Famous Forbes recommends visiting Uzbekistan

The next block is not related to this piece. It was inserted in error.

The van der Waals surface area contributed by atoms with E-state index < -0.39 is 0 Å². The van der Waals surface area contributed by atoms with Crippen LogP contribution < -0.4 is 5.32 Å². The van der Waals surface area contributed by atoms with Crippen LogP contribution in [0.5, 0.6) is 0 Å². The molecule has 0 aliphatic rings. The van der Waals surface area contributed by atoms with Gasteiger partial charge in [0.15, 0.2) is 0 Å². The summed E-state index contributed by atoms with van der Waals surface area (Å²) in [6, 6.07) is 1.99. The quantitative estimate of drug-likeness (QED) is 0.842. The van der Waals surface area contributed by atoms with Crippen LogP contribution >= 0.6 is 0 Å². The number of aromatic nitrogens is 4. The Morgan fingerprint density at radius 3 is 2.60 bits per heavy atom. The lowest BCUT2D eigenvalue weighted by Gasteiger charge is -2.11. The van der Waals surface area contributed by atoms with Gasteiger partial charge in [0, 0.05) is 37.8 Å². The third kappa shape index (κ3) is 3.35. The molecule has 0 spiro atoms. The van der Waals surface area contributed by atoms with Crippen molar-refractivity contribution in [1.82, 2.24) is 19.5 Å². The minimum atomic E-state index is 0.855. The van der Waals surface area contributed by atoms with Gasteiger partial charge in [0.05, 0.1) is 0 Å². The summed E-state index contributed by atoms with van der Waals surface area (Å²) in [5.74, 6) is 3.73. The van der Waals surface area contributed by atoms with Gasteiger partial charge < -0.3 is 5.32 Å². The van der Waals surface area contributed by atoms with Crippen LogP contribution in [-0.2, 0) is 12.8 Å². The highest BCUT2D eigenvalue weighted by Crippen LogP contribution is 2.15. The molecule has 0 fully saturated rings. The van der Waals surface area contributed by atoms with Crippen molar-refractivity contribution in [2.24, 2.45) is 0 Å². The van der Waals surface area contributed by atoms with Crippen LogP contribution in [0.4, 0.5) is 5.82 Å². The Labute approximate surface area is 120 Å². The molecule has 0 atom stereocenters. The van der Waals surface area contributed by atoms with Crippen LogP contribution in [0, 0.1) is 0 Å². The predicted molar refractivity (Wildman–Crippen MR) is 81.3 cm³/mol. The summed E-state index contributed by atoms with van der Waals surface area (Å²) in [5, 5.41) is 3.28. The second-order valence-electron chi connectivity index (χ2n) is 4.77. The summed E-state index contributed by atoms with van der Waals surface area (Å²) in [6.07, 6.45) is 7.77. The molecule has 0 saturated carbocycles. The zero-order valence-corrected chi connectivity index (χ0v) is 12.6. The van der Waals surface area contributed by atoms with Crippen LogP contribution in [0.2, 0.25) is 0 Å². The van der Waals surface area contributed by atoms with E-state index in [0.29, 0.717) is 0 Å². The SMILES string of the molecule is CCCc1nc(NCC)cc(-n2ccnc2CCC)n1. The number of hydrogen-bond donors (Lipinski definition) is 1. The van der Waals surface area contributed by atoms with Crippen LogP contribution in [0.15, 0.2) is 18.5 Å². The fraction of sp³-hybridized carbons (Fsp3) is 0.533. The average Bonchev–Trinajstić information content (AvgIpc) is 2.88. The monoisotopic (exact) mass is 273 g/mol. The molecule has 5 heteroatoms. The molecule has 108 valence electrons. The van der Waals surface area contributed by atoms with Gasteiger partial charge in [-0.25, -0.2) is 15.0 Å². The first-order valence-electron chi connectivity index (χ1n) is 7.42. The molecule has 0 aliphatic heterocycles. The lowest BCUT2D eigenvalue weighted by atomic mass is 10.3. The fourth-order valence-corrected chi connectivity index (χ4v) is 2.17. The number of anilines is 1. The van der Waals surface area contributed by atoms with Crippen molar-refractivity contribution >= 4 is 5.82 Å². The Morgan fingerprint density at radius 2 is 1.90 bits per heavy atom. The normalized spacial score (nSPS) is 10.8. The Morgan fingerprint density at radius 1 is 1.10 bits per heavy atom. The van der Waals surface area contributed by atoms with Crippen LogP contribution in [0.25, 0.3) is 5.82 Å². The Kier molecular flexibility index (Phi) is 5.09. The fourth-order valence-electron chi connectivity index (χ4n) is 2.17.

According to the information source utro.uz, Forbes published an article that talked about the features of Uzbek national cuisine.   "Uzbekistan is the country with the sonorous names of cities and thousands of years of history of Samarkand, Khiva and Bukhara. Cities are striking with their antiquity: from the Middle Ages have been preserved not only individual buildings, but entire streets and neighborhoods, which are still inhabited.In addition to the monuments, it is recommended to go to Uzbekistan for local cuisine and its superior and the most famous dish - palov. The country has more than a hundred of its variations, including the most basic varieties that the Uzbek are able to identify the taste with his closed eyes – The palov of Samarkand, Ferghana, Tashkent, Kashkadarya, Bukhara and Khorezm. In Uzbekistan it is called "osh", which simply means "food." Palov is prepared in fantastic quantities: on the streets of Uzbekistan there are huge boilers, with a capacity of three or four kilograms to a few tens of hundredweight.People can have a look at them at the starting point of any gastronomic tour along Uzbekistan and in Tashkent and the best place for it is «The center of Palov», which is located near the capital tower. Here in the halls local people go to lunch – from teenagers to pensioners and from ordinary workers to businessmen. The palov is cooked outdoors in huge cauldrons there – it is a spectacle worth visiting this place and the taste of dish will not leave anyone indifferent. It is interesting that Uzbeks eat palov only in the first half of the day – in the evening it is difficult to find a good portion of palov.Tashkent has separate areas for shashlik and somsa: for the first one it is recommended to go to Chimbay, for the second to the Chigatay, here the bread "yopkan non" and somsa are sold, which are impossible to find in other regions of the city.      The next point on the country map where cultural experiences can be combined with gastronomic ones is Samarkand. Here it is worth visiting Siab bazaar where you can buy fruits, vegetables, nuts, spices, pickles, as well as local sweets, sweet peanuts, parvarda - caramel in flour, kazinaki and more.After Samarkand one can visit Bukhara, one of the oldest cities of the region: its age is greater than two and a half thousand years. The attraction area of the city includes the ancient fortress of Arc, madrassas Chor-Minor with unusual architecture, which include four minarets located close to each other at the corners of the building, as well as the palace Sitorai Khosa, which belonged to the last emir of Bukhara. While you are in the city you should definitely try the gentlest lamb cooked in the tandoor.Finally, the last point of the Uzbek gastronomic voyage will be the city of Khiva. Little more than 500 kilometers separate it from Bukhara, but the road will take considerably more time than you might think: the car has to go almost through the wilderness. It is worth trying noodles called shivit oshi, which is prepared by the infusion of fennel, Shurpa (fat and rich soup with meat), as well as manta - in appearance it is like a large dish of dumplings, and the main difference between them is that the manta are steamed."